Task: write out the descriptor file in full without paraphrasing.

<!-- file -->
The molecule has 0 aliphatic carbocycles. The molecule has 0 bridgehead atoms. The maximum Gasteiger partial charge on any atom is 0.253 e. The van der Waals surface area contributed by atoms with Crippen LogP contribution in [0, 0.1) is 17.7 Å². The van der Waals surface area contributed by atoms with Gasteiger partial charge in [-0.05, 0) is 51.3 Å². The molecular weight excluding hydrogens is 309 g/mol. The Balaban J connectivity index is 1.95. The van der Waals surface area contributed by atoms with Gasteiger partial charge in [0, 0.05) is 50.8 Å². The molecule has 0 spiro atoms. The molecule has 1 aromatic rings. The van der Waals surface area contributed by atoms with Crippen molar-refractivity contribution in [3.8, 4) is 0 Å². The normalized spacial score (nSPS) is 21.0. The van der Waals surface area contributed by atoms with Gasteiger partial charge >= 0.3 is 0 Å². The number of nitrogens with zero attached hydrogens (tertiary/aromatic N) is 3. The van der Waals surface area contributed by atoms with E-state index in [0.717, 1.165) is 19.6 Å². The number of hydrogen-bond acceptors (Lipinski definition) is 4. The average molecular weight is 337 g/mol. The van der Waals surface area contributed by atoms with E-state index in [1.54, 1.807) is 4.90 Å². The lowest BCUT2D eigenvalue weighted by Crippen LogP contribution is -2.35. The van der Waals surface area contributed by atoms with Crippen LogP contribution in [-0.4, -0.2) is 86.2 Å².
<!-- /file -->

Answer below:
The molecule has 0 aliphatic carbocycles. The molecule has 0 bridgehead atoms. The maximum Gasteiger partial charge on any atom is 0.253 e. The van der Waals surface area contributed by atoms with Crippen LogP contribution in [0, 0.1) is 17.7 Å². The van der Waals surface area contributed by atoms with Gasteiger partial charge in [-0.05, 0) is 51.3 Å². The molecular weight excluding hydrogens is 309 g/mol. The Balaban J connectivity index is 1.95. The van der Waals surface area contributed by atoms with Gasteiger partial charge in [0, 0.05) is 50.8 Å². The molecule has 0 spiro atoms. The molecule has 1 aromatic rings. The van der Waals surface area contributed by atoms with Crippen molar-refractivity contribution in [3.8, 4) is 0 Å². The normalized spacial score (nSPS) is 21.0. The van der Waals surface area contributed by atoms with Gasteiger partial charge >= 0.3 is 0 Å². The number of nitrogens with zero attached hydrogens (tertiary/aromatic N) is 3. The van der Waals surface area contributed by atoms with E-state index in [0.717, 1.165) is 19.6 Å². The number of hydrogen-bond acceptors (Lipinski definition) is 4. The average molecular weight is 337 g/mol. The van der Waals surface area contributed by atoms with E-state index in [1.54, 1.807) is 4.90 Å². The lowest BCUT2D eigenvalue weighted by Crippen LogP contribution is -2.35. The van der Waals surface area contributed by atoms with Crippen LogP contribution in [-0.4, -0.2) is 86.2 Å².